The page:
Progress On Decolonization “Agonizingly Slow”

October 28, 2015

Progress towards “decolonizing” what the United Nations has listed as the world’s 17 remaining “Non-Self-Governing Territories” — which includes Bermuda — has been “agonizingly slow”, some speakers said at the recently held UN Special Political and Decolonization meeting.

Bermuda is included on the UN’s list of “Non-Self-Governing Territories”, having been listed since 1946.

Joining us on the list is Western Sahara, Anguilla, British Virgin Islands, Cayman Islands, Falkland Islands [Malvinas], Montserrat, St. Helena, Turks & Caicos Islands, U.S. Virgin Islands, Gibraltar, American Samoa, French Polynesia, Guam, New Caledonia, Pitcairn, and Tokelau .

“The persistence of colonialism and foreign occupations is a travesty of the universal principle of political and economic freedom for all peoples,” Pakistan’s representative said at the meeting.

The United Nations had a “moral responsibility” to the Non‑Self‑Governing Territories and their peoples, she said, adding that the “people of those Territories looked to the United Nations with hope every year.”

Voicing full support for all peoples living under “colonization,” Saudi Arabia’s representative said that “occupation in all its forms was a violation of democracy and of the principles enshrined in the Declaration of Human Rights.”

She went on to underline the right of the Palestinian people, in particular, to self-determination. “A timetable must be set up to end the Israeli occupation,” she said.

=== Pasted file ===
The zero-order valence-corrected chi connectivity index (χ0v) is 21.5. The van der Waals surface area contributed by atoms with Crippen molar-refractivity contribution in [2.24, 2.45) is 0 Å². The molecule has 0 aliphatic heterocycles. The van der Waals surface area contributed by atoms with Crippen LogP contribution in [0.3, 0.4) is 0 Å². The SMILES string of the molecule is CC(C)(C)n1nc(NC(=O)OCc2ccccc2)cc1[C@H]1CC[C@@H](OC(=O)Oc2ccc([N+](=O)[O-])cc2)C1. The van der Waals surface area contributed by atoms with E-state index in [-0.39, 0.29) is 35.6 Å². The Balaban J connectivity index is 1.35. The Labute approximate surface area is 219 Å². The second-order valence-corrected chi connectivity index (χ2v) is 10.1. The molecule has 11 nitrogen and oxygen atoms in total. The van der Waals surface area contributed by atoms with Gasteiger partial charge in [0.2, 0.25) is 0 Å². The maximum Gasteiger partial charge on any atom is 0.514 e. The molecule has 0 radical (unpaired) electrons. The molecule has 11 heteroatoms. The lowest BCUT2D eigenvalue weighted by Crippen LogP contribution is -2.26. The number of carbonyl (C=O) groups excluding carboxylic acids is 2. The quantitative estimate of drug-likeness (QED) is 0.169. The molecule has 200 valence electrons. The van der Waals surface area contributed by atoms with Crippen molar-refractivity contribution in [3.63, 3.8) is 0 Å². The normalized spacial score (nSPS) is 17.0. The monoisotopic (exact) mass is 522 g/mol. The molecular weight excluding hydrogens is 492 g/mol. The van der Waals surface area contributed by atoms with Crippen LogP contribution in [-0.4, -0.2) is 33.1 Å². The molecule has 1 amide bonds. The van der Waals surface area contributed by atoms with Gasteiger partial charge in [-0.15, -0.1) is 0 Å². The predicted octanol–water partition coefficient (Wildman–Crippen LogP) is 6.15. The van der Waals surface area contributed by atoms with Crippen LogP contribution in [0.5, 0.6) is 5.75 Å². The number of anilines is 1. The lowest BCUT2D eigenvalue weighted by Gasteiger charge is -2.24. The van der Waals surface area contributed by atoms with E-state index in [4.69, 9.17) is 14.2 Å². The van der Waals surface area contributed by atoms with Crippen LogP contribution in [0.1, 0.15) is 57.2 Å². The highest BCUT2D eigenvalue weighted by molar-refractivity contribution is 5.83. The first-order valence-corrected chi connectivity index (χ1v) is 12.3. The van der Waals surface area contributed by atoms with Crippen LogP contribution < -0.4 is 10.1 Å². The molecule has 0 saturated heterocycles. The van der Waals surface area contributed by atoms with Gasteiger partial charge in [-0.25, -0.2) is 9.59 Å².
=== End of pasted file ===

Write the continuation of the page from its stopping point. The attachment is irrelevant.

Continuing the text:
A number of delegates spoke on the “overall ineffectiveness of the United Nations decolonization machinery in ending the suffering of peoples in the Non‑Self‑Governing Territories.”

“This Committee has become an accomplice in the untold sorrow of humanity in those Territories,” said Uganda’s representative.

He joined a number of other speakers in expressing support for the right of the people of Western Sahara to self-determination. Uganda was “profoundly proud” of the struggle of the Saharan people, he said, calling for an end to the “humiliating bondage” forced upon them.

Western Sahara remained the only colony on the African continent, and African Union Heads of State and Government supported independence for the Territory.

“As Africans, we are ashamed that while the entire continent has fought to free itself from colonialism, Western Sahara is still being held hostage by another African country,” said Botswana’s representative.

In addition, many delegates expressed support for Argentina’s claim of sovereignty over the Malvinas Islands, South Georgia Islands and South Sandwich Islands and the surrounding maritime areas.

The representative of El Salvador also expressed support for Argentina’s position on activities relating to the exploration and exploitation of resources in and around the islands, warning against the introduction of “unilateral modifications” to the situation of the islands while the dispute remained unresolved.

Similarly, Nicaragua’s representative rejected the “occupation and militarization of part of Argentina’s territory” saying the United Kingdom “continued to ignore and challenge the universal call made by the international community upon both parties to renew negotiations over the sovereignty dispute.”

“It is time to see these colonial enclaves returned to Argentina,” she emphasized.

However, the United Kingdom’s representative, speaking in exercise of the right of reply, responded that “his country had no doubt as to its sovereignty over the Falkland Islands [Malvinas] or about the right to self-determination of the Territory’s people. There could be no dialogue on sovereignty unless the islanders so wished,” he emphasized.